Nomenclator Zoologicus Volume 9 - errors in author names

Frank Krell f.krell at NHM.AC.UK
Mon Mar 27 22:19:22 CST 2006

authors of papers published in languages using a non-Latin alphabet mostly occur in two forms in the original paper, a transliteration as preferred by the author himself in an abstract in a language using Latin alphabet, and in the original language which can be transliterated in several standard ways. The way authors transliterate their own names are often rather non-standard, but I tend to respect the author's choice (it is their name after all). However, the spelling to be considered for proper bibliography is the spelling in the main article and not in the abstract.
As long as we don't have a unified global standard for transliterations (or do we?), the only way of getting a stable nomenclature of author names is creating a standardized list of author names (I would hate it if it neglects the preference of the author, but would reluctantly accept it). Are there any efforts for such a list in the zoological world? ZooBank might develop such a database as it goes along, but the problem are the old authors.



Dr Frank-T. Krell
Head, Coleoptera Division
Editor, Systematic Entomology
Department of Entomology
The Natural History Museum
Cromwell Road
London SW7 5BD, U.K.
Tel. +44 (0) 20 7942 5886
Fax +44 (0) 20 7942 5229
f.krell at

-----Original Message-----
From:   Taxacom Discussion List on behalf of Richard Jensen
Sent:   Mon 27/03/2006 21:12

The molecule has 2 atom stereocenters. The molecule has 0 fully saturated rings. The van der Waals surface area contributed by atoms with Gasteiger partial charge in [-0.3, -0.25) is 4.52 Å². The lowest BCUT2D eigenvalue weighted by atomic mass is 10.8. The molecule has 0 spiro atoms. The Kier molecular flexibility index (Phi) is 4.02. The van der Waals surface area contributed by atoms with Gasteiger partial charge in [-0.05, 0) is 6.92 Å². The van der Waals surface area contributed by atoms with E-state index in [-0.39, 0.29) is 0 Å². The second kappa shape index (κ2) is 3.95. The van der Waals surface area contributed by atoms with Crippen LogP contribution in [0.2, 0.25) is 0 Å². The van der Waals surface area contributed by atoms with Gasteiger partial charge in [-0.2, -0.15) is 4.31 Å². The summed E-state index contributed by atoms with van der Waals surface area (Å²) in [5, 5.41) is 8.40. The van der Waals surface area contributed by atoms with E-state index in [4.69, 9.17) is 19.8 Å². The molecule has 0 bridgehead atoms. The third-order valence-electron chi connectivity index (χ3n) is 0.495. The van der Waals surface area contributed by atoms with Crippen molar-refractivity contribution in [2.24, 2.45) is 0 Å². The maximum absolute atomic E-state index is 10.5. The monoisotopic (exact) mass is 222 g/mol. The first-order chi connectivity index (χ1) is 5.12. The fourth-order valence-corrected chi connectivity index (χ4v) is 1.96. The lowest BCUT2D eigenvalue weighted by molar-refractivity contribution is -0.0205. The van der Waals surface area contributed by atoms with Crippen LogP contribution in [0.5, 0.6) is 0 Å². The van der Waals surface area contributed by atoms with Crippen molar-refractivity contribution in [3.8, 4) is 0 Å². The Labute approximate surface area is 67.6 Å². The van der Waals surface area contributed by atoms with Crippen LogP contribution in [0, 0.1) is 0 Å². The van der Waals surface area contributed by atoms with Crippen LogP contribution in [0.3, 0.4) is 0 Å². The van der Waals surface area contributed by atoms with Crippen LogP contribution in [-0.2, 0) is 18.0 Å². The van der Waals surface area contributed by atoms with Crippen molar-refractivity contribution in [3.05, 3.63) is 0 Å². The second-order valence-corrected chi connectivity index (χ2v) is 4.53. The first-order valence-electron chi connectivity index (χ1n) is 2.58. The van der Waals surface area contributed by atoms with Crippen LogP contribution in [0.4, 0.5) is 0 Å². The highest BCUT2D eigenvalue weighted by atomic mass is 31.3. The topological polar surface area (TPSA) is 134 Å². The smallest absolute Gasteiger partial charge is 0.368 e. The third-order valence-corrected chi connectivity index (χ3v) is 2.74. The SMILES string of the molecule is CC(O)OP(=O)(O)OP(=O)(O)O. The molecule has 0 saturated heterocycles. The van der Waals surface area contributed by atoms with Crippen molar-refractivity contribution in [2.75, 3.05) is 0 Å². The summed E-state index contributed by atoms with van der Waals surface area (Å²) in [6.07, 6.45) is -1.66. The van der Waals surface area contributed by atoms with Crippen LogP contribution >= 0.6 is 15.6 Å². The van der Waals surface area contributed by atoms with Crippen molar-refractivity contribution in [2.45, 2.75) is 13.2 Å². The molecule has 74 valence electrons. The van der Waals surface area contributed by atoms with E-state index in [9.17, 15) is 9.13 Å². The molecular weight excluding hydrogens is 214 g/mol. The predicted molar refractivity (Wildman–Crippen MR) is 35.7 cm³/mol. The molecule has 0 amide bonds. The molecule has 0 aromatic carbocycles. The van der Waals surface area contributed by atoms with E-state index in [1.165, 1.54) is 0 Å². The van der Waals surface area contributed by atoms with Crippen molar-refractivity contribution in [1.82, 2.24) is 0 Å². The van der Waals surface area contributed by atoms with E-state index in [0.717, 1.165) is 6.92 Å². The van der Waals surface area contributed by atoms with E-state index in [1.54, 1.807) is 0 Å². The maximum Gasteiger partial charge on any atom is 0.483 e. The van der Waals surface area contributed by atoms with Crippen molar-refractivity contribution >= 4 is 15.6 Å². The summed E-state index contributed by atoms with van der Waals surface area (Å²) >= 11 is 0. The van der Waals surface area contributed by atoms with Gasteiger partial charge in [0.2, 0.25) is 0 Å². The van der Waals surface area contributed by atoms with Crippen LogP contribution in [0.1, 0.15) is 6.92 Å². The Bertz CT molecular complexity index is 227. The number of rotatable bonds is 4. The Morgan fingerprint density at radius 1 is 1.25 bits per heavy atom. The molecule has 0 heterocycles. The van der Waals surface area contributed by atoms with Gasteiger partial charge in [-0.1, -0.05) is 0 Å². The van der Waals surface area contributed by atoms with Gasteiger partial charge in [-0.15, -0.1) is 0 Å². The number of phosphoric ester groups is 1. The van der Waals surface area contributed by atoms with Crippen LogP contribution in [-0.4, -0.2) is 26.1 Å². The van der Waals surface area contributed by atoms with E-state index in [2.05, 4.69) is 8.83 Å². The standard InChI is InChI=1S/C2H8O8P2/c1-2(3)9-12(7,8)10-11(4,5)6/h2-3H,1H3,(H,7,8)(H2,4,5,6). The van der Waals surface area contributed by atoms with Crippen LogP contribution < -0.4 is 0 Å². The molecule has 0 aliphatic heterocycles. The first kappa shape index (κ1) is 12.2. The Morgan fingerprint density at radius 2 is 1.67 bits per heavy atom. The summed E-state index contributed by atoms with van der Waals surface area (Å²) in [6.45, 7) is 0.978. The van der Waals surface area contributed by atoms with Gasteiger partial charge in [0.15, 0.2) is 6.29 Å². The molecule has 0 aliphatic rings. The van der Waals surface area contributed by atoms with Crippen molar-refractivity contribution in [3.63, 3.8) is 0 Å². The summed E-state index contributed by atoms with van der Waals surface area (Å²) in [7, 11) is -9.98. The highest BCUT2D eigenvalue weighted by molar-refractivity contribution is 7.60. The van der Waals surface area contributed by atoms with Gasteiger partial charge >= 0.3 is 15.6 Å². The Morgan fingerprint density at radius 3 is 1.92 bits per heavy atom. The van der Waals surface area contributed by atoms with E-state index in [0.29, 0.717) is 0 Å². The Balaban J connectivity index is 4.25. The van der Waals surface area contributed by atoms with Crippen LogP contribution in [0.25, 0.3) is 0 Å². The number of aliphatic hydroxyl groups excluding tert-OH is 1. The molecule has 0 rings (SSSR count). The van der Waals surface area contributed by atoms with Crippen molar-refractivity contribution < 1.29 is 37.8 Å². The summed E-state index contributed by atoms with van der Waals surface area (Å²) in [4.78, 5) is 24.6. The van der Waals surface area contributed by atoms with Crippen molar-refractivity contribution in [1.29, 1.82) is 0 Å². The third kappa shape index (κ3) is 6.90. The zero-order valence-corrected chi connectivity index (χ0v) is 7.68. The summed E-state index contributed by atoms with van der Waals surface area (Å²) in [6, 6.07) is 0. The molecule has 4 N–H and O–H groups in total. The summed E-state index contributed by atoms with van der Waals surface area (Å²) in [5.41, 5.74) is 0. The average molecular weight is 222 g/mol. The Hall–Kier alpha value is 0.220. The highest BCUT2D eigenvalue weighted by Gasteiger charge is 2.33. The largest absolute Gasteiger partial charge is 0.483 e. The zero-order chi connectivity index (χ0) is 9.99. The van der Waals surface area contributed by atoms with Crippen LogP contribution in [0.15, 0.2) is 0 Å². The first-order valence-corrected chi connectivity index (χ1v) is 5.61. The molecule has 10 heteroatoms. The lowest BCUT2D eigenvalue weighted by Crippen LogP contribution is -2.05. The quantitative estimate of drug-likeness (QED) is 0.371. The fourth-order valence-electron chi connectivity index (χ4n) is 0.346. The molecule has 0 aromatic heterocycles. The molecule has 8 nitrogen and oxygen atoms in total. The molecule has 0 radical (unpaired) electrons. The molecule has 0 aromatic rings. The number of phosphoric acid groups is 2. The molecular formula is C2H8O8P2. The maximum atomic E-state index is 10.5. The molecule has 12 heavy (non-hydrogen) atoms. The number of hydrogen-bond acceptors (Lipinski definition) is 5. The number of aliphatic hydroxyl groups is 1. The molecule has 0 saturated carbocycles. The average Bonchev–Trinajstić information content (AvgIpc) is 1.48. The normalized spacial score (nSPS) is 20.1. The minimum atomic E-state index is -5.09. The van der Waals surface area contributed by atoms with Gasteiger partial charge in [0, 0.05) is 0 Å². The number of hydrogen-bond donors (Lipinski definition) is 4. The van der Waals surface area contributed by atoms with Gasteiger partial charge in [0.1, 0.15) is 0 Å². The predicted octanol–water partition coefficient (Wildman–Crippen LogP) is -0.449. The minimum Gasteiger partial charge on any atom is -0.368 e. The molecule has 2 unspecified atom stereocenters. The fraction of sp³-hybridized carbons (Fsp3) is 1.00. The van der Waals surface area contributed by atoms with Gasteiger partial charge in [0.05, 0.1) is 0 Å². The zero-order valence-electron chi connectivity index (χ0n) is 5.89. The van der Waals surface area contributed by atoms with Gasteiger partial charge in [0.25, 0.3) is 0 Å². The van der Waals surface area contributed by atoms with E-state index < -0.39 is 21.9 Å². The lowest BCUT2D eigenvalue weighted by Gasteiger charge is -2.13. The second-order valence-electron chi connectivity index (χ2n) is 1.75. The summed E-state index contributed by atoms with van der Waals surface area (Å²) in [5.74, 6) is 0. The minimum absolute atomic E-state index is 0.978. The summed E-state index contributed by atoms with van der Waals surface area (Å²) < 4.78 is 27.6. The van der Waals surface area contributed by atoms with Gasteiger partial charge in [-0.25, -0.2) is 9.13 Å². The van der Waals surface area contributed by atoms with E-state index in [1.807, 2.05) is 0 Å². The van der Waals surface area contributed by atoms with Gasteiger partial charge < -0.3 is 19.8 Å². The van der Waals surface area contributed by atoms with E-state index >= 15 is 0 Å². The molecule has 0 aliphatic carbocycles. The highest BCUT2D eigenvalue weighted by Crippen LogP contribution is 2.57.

Subject:             Re: [TAXACOM] Nomenclator Zoologicus Volume 9 - errors in author              names

It seems to me that the proper way to cite the name is the way it appeared in the
published paper.  That's the only way to ensure consistency.  If we start modifying
author's names as a function of the language in which we are writing, as opposed to
the language in which they wrote (or in which the paper was published), we will create
a horrible mess.

I see the same problem with pronunciations.  I have noticed that some people insist on
pronouncing many names according to the language of origin.  What I find interesting
is that they are invariably selective when doing so.  Many English speakers will
pronounce "Juan Rodriguez" as if they were speaking Spanish, even if Juan is a third
generation US citizen who has no trace of a hispanic accent.  But, these same
individuals make no effort to pronounce my name as it would be spoken in Danish or to
pronounce Henry Higgin's name as it would be pronounced by someone with a Cockney


Dick J

More information about the Taxacom mailing list